Like most of you, we have taken our obligation to maintain our home seriously over the course of the 20 years we have lived in this community. We have invested significant time, effort, and money in the upkeep of our home during that time, and we take pride in being members of a community of other well-kept homes. However, our hard work and investment have been diminished as a result of the neighboring property’s deterioration over the course of the past 12 years. For example, but not limited to, the yard has become overgrown with weeds and tree stumps, the house has become covered with mold, there is debris on the roof, and the fence and retaining wall have become dilapidated. The HOA has notified the Benners of their violations of the Declaration’s maintenance requirements at least 8 times since February 2012. Each time the HOA has threatened to exercise the right of abatement if remedial action is not taken within 30 days, and each time, the HOA has failed to do so. Although the HOA has placed multiple liens on the home, they have refused to take any action to remediate the problems. Meanwhile, the continued deterioration of the Benners’ property has threatened to reduce our own property value, and diminished our ability to enjoy the use of our yard.
Over the past 6 years, we have repeatedly reached out to the Benners and the HOA, requesting that repairs be made, or that the Declaration be enforced. We have even obtained three quotes for the cost of repairing the retaining wall that straddles the property line between our homes, and have provided those quotes to the Benners along with an offer to split the cost of that repair. Our requests have been consistently ignored, and so it is only out of a lack of other options that we have resorted to the courts to enforce the Declaration, as provided by § 8.03. Even after filing the lawsuit, we have tried diligently to serve the Benners with process over the course of nine months, to no avail. The Cobb County Sheriff’s office made four unsuccessful attempts to serve the Benners at their home address. We then hired a private process server, who tried to serve the Benners three times, at three different times of day, and was unable to locate them. Our counsel sent a letter to their home via Federal Express, requesting that they acknowledge the lawsuit and waive service, but they did not respond. The Court has now granted our motion to serve the Benners by publishing notice of the lawsuit publicly in the Marietta Daily Journal. As you see, this process has been difficult, and if we knew of a more simple, straightforward way to solve the problem, we absolutely would have taken it.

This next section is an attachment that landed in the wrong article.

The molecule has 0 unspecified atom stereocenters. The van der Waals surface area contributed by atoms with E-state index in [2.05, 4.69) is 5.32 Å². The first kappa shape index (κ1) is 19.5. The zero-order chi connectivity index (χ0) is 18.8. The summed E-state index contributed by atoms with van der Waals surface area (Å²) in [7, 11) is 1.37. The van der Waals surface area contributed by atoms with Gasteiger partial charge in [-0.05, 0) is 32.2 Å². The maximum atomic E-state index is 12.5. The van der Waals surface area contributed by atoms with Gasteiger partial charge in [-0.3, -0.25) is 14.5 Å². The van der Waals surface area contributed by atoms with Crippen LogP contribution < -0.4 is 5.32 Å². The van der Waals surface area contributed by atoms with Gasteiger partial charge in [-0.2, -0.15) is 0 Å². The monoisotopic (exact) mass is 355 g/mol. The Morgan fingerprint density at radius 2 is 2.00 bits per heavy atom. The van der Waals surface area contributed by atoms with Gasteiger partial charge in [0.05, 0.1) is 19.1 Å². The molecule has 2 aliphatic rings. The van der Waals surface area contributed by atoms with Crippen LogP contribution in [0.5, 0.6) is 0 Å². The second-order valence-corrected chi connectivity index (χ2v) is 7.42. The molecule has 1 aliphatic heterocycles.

Finally, the HOA has provided the community with the Complaint and the Board’s answer to it. Subsequently the Board has sent us an unsolicited letter which we have responded to. Due to the lack of current website updates from the Board, we fear that the neighborhood has not received a complete picture of the dispute. Therefore, we enclose here for your review the HOA’s letter to our attorney and our attorney’s response. We believe these documents speak for themselves. As you see, we have invited counsel for the HOA to discuss potential resolutions to the issues we raise in the lawsuit. Although the June meeting minutes state that we are in “negotiations” with the HOA over this lawsuit, we are aware of no such negotiations to this date. We remain hopeful that the HOA and the Benners will work together to remedy the ongoing deterioration of their property. The Declaration exists to benefit the neighborhood as a whole, and we strongly believe it is not in the community’s best interest to allow properties to become dilapidated when the HOA is contractually obligated to remediate them. We hope to find a mutually agreeable resolution to this matter soon, and that we may all continue to enjoy a safe, attractive, and well-maintained community.
Russell & Ellen McGonagil